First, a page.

RUNX2, HDAC4, and MEF2C control endochondral ossification in the growth plates of both synchondroses and long bones (Takeda et al., 2001; Vega et al., 2004; Arnold et al., 2007). However, in other mutant mice, discordant abnormalities between long bones and synchondroses have been reported. Zinc finger transcriptional coregulator 521 (ZFP521), whose expression is regulated by PTHLH/PTHrP, associates with and antagonizes RUNX2 activity in chondrocytes via an HDAC4-dependent mechanism (Correa et al., 2010). Deletion of Zfp521 in chondrocytes does not affect the synchondrosis development; however, long bones appear to be hypomorphic (Correa et al., 2010). Deletion of Tbx1 results in precocious endochondral ossification of the SOS, but not in the skeletal cartilages despite TBX1 expression in immature chondrocytes (Funato et al., 2015, 2020).
In the synchondroses of Pthlh/Pthrp-deletion mice, chondrocyte differentiation is significantly accelerated compared with those chondrocytes present in long bones (Ishii-Suzuki et al., 1999). Ihh is expressed in prehypertrophic chondrocytes and stimulates Pthlh/Pthrp expression in periarticular chondrocytes in long bones. In the synchondrosis, an overlaid periarticular layer is absent, and the Ihh signaling relays cross-talks between Ihh-producing prehypertrophic chondrocytes and PTHLH/PTHrP-producing proliferating chondrocytes (Young et al., 2006). Since PTHLH/PTHrP is expressed in both the resting and the proliferating chondrocytes in the synchondroses and in the resting chondrocytes of long bones, varied distribution of PTHLH/PTHrP-expressing chondrocytes may contribute to the discordant phenotypes between the synchondrosis and long bones of Pthlh/Pthrp-deficient mice (Young et al., 2006; Nagayama et al., 2008).
Synchondroses are formed through endochondral ossification and play a critical role in the elongation of the basicranium. Deletions or activation of genes can cause the precocious ossification or hypoplasia of synchondroses, suggesting that stringent regulation of signaling pathways is crucial for proper synchondrosis development. The disruption of genes leads to both similar and distinctly different abnormalities in the development of the two synchondroses and also between the growth plates of synchondrosis and skeletal bones. Despite its importance, few studies have addressed the molecular mechanisms that regulate the endochondral ossification of synchondroses. It is important to fully elucidate the interaction of signaling pathways for the regulation of synchondrosis development. In addition, the detailed molecular mechanisms that mark the differences between the synchondroses and the skeletal bones should be deciphered. Hopefully, these insights from future studies will provide possible strategies for biologics-based therapies to treat synchondrosis anomalies.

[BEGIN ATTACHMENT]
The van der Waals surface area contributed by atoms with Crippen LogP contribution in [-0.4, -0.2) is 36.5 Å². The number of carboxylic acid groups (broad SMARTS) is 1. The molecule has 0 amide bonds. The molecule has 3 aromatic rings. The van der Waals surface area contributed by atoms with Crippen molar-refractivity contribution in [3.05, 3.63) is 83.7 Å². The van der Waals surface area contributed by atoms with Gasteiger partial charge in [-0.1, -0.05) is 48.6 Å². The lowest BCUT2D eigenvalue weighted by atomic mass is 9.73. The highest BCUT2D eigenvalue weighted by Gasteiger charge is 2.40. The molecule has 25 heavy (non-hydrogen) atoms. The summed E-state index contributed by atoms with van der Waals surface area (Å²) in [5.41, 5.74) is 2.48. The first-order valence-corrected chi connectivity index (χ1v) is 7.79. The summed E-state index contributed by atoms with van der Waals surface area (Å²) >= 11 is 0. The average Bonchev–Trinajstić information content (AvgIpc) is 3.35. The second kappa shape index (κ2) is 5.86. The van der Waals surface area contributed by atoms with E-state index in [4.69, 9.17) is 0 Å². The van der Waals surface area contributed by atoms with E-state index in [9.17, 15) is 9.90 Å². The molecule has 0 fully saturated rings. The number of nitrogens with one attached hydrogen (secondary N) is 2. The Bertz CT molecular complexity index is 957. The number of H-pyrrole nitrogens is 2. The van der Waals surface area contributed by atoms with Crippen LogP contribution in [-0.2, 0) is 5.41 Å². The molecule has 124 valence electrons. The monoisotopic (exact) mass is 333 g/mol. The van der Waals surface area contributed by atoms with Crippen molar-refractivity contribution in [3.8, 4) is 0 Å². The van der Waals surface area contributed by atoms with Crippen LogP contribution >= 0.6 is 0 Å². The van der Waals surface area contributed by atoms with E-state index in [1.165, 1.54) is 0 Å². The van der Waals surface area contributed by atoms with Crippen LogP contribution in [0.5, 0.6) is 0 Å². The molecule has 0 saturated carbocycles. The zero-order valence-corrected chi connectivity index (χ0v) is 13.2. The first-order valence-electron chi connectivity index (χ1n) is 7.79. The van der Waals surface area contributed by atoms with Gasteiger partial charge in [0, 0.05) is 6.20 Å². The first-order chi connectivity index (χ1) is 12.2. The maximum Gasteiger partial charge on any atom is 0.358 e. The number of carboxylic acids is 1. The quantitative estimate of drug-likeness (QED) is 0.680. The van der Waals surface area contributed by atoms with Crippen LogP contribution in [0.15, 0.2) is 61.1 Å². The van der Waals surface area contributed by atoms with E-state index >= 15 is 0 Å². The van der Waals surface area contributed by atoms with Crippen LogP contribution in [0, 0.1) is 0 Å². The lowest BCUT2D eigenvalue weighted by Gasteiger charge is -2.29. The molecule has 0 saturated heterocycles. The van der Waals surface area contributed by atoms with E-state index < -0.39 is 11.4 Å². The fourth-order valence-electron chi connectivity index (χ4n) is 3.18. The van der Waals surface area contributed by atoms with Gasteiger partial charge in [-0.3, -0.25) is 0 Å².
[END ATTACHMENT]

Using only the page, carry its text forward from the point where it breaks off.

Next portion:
NF contributed to the conceptual idea, performed the database searches, analyzed the data, and wrote the manuscript.
This work was supported by the Japan Society for the Promotion of Science (JSPS) KAKENHI [20K09901]; and the Astellas Foundation for Research on Metabolic Disorders.
Conflict of Interest
The author declares that the research was conducted in the absence of any commercial or financial relationships that could be construed as a potential conflict of interest.
I would like to thank Editage (www.editage.com) for English language editing.
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Keywords: cranial base, cartilage, mesoderm, neural crest, spheno-occipital synchondrosis, intersphenoid synchondrosis, RUNX2
Citation: Funato N (2020) New Insights Into Cranial Synchondrosis Development: A Mini Review. Front. Cell Dev. Biol. 8:706. doi: 10.3389/fcell.2020.00706
Received: 07 June 2020; Accepted: 13 July 2020;
Published: 11 August 2020.
Edited by:Erika Kuchler, Universidade Positivo, Brazil
Reviewed by:Karla Carpio Horta, University of São Paulo, Brazil
Sabrina Kathrin Schulze, University of Potsdam, Germany
Arthur Cunha, Rio de Janeiro State University, Brazil
Copyright © 2020 Funato. This is an open-access article distributed under the terms of the Creative Commons Attribution License (CC BY). The use, distribution or reproduction in other forums is permitted, provided the original author(s) and the copyright owner(s) are credited and that the original publication in this journal is cited, in accordance with accepted academic practice. No use, distribution or reproduction is permitted which does not comply with these terms.
*Correspondence: Noriko Funato, email@example.com